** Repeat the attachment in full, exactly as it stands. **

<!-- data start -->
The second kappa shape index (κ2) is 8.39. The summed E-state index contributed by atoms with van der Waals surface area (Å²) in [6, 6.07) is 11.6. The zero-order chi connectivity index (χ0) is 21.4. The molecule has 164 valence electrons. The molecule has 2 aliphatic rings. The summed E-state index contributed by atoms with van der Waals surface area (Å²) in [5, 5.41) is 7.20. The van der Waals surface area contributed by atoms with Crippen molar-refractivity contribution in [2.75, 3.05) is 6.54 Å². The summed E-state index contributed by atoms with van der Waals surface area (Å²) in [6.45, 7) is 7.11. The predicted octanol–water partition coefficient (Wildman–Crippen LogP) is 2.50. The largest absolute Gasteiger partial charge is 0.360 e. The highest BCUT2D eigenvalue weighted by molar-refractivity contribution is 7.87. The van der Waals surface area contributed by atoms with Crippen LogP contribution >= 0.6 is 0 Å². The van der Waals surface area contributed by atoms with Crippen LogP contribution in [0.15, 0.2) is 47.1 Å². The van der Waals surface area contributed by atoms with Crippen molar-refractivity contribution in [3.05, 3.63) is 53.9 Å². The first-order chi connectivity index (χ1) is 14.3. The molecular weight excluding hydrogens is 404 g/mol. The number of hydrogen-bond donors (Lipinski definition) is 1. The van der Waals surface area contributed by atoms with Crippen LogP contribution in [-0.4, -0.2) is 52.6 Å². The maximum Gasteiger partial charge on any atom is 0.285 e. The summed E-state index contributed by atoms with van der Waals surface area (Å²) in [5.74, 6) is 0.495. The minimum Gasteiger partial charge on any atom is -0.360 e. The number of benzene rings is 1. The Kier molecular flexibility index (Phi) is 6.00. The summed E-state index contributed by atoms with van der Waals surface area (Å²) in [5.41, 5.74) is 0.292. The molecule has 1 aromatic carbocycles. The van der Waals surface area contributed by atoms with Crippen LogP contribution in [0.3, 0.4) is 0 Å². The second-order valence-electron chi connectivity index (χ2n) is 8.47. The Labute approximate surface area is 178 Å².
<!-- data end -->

The second kappa shape index (κ2) is 8.39. The summed E-state index contributed by atoms with van der Waals surface area (Å²) in [6, 6.07) is 11.6. The zero-order chi connectivity index (χ0) is 21.4. The molecule has 164 valence electrons. The molecule has 2 aliphatic rings. The summed E-state index contributed by atoms with van der Waals surface area (Å²) in [5, 5.41) is 7.20. The van der Waals surface area contributed by atoms with Crippen molar-refractivity contribution in [2.75, 3.05) is 6.54 Å². The summed E-state index contributed by atoms with van der Waals surface area (Å²) in [6.45, 7) is 7.11. The predicted octanol–water partition coefficient (Wildman–Crippen LogP) is 2.50. The largest absolute Gasteiger partial charge is 0.360 e. The highest BCUT2D eigenvalue weighted by molar-refractivity contribution is 7.87. The van der Waals surface area contributed by atoms with Crippen LogP contribution >= 0.6 is 0 Å². The van der Waals surface area contributed by atoms with Crippen LogP contribution in [0.15, 0.2) is 47.1 Å². The van der Waals surface area contributed by atoms with Crippen molar-refractivity contribution in [3.05, 3.63) is 53.9 Å². The first-order chi connectivity index (χ1) is 14.3. The molecular weight excluding hydrogens is 404 g/mol. The number of hydrogen-bond donors (Lipinski definition) is 1. The van der Waals surface area contributed by atoms with Crippen LogP contribution in [-0.4, -0.2) is 52.6 Å². The maximum Gasteiger partial charge on any atom is 0.285 e. The summed E-state index contributed by atoms with van der Waals surface area (Å²) in [5.74, 6) is 0.495. The minimum Gasteiger partial charge on any atom is -0.360 e. The number of benzene rings is 1. The Kier molecular flexibility index (Phi) is 6.00. The summed E-state index contributed by atoms with van der Waals surface area (Å²) in [5.41, 5.74) is 0.292. The molecule has 1 aromatic carbocycles. The van der Waals surface area contributed by atoms with Crippen LogP contribution in [0.3, 0.4) is 0 Å². The second-order valence-electron chi connectivity index (χ2n) is 8.47. The Labute approximate surface area is 178 Å².